Pain Management
Oct 06, 2009
Pain Management

Many women suffer from menstrual cramps just before and during their menstrual period, a condition known as "dysmenorrhoea". Dysmenorrhoea may be a source of discomfort for most women, but in severe cases, menstrual cramps may also interfere with daily activities for a few days each month.

Signs and symptoms

Dysmenorrhoea is usually felt as a dull, throbbing or cramping pain in the lower abdomen that can radiate to your lower back and thighs. Other symptoms that you may experience include:

  • nausea
  • vomiting
  • loose stools
  • sweating
  • dizziness

Causes of dysmenorrhoea

Menstrual cramps are believed to be caused by severe uterine contractions that occur during your menstrual period. Severe contractions constrict the blood vessels feeding the uterus causing pain and discomfort. Menstrual cramps can also be due to:


Endometriosis is a painful condition caused by the growth of tissue outside of the uterus, the fallopian tubes, and ovaries or in the tissue lining your pelvis.

Uterine fibroids

Uterine Fibroids are non cancerous tumours or growths in the wall of the uterus.

Pelvic inflammatory disease (PID)

PID is an infection of the female reproductive organ caused by sexually transmitted bacteria.


This is a condition where the tissue that lines the uterus begins to grow into the muscular walls of the uterus.

Cervical stenosis

Dysmenorrhoea may also be the result of cervical stenosis where the small size of the cervix opening may impede menstrual flow leading to increased pressure within the uterus.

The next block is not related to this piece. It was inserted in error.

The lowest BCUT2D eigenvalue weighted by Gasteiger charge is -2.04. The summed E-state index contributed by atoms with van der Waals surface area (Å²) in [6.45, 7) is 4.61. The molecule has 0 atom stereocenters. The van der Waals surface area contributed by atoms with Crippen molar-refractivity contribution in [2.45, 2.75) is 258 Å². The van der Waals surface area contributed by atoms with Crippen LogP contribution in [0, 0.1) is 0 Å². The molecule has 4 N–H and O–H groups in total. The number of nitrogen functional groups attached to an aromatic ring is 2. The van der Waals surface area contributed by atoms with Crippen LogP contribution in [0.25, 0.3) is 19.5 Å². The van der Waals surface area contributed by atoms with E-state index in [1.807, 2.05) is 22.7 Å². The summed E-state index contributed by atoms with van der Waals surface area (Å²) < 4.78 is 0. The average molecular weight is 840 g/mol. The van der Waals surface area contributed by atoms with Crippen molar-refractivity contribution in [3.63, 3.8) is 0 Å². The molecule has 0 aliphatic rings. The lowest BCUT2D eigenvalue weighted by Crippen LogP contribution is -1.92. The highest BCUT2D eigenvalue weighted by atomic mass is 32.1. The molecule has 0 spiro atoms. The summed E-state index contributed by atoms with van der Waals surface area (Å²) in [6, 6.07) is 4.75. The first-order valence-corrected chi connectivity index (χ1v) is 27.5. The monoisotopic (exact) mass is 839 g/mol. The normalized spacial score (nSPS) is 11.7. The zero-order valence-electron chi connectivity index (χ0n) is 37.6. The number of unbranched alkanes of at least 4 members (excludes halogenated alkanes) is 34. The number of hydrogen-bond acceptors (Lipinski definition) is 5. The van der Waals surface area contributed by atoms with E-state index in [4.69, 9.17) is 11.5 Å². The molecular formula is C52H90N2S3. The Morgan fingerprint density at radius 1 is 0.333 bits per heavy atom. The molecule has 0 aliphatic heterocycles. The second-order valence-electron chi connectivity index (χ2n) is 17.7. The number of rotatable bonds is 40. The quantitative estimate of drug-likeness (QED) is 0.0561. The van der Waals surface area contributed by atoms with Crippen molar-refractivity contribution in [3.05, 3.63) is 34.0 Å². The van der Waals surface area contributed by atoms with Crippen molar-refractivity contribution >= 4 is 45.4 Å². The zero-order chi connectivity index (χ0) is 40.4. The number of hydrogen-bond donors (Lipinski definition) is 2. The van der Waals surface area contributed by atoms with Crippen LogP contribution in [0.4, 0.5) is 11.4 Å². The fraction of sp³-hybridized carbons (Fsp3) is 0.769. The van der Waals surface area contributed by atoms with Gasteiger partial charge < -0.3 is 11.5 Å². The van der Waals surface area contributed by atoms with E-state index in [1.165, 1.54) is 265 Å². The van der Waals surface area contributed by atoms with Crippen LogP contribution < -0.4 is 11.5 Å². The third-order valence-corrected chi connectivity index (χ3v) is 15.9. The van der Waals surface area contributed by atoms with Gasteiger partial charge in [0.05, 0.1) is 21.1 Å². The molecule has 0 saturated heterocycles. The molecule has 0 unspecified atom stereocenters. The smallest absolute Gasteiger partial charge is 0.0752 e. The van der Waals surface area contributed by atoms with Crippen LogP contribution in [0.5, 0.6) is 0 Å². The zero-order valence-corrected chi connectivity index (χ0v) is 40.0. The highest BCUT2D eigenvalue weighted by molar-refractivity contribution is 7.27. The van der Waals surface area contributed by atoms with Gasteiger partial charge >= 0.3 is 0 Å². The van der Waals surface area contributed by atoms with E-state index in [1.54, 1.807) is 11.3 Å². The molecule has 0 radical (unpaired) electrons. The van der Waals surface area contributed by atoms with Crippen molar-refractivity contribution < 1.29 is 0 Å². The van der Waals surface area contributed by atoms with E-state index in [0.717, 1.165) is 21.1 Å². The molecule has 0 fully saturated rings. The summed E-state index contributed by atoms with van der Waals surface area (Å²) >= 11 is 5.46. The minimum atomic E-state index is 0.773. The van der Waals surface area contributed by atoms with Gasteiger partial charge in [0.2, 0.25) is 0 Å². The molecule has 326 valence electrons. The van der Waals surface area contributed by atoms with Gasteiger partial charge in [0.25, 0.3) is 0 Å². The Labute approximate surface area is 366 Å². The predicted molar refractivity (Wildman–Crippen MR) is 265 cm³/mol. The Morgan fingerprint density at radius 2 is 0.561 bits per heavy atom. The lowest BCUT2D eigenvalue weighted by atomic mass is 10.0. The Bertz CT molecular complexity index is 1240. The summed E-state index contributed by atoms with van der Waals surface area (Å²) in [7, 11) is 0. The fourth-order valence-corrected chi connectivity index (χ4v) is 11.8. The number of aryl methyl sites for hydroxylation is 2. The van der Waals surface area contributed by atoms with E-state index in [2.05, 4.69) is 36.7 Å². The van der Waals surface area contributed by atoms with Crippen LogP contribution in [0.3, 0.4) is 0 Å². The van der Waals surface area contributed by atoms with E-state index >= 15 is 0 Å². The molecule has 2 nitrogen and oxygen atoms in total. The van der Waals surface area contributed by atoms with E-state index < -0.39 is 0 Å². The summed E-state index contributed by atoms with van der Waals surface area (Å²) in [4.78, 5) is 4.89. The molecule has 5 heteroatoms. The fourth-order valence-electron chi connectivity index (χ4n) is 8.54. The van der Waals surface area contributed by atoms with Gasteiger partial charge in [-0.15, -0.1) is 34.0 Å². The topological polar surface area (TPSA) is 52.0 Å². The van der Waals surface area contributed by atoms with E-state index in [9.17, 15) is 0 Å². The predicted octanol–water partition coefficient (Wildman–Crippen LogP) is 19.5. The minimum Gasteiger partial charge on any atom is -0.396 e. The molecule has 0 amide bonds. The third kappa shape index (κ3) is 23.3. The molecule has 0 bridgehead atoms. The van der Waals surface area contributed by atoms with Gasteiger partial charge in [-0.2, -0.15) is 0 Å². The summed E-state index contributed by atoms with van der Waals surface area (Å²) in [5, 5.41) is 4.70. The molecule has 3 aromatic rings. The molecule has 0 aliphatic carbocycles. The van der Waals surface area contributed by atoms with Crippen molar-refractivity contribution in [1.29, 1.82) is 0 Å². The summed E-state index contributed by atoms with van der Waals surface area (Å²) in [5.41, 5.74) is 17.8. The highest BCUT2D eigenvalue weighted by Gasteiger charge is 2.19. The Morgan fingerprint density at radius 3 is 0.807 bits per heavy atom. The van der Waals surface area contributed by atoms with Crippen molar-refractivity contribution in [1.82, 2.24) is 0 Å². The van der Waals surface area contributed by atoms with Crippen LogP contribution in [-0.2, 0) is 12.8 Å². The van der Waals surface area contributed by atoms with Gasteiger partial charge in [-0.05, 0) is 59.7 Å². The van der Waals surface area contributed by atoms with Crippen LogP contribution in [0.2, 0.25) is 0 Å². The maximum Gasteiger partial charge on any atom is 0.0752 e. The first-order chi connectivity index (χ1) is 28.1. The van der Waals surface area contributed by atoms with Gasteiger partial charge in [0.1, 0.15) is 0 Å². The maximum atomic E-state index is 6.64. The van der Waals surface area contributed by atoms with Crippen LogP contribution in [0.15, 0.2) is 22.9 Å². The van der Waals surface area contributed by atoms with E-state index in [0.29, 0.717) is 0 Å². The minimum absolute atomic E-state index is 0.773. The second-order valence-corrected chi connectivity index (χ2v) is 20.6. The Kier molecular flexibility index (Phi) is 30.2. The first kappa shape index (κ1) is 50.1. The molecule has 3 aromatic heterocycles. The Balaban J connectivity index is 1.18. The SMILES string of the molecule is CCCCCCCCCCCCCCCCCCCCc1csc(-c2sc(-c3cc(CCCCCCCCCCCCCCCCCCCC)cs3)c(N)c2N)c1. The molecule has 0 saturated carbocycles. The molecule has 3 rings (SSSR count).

If your dysmenorrhoea is caused by an underlying health condition like endometriosis and pelvic inflammatory disease, treatment of any of these diseases may reduce the incidence of menstrual cramps. You may also relieve pain from menstrual cramps by soaking in a hot bath or by using a heated pad or hot water bottle covered with a towel on your lower abdomen.

Stress reduction

Stress reduction techniques such as yoga, massage and meditation are also helpful in relieving pain.


Natural therapists may also recommend acupuncture where hair-like needles are inserted in the skin at specific points of your body to stimulate the release of brain chemicals that block pain. These are also known as your body’s natural pain relievers.


Since calcium is essential for proper muscle function, a calcium deficiency is often linked to muscle cramps, including those associated with menstruation. Aside from including calcium in your diet, consuming foods that are rich in Vitamin-E, thiamin and Omega-3 fatty acids also helps to reduce menstrual cramps. Good sources of Vitamin-E include nuts, seeds and vegetable oils, green leafy vegetables and fortified cereals. You can obtain thiamin from whole grains, nuts, fish, pork, dried beans and enriched grain products. Natural sources of Omega-3 fatty acids are fatty fish such as herring, salmon, tuna and mackerel, vegetable sources such as kidney beans, tofu, raspberries, broccoli, cauliflower and green beans as well as most nuts and seeds.


Black cohosh (cimicifuga racemosa or squawroot) contains a plant estrogen that is effective in treating menopausal symptoms including dysmenorrhoea. Some studies also suggest that pycnogenol, an extract from the bark of the French maritime pine tree, may also help reduce menstrual pain and discomfort.

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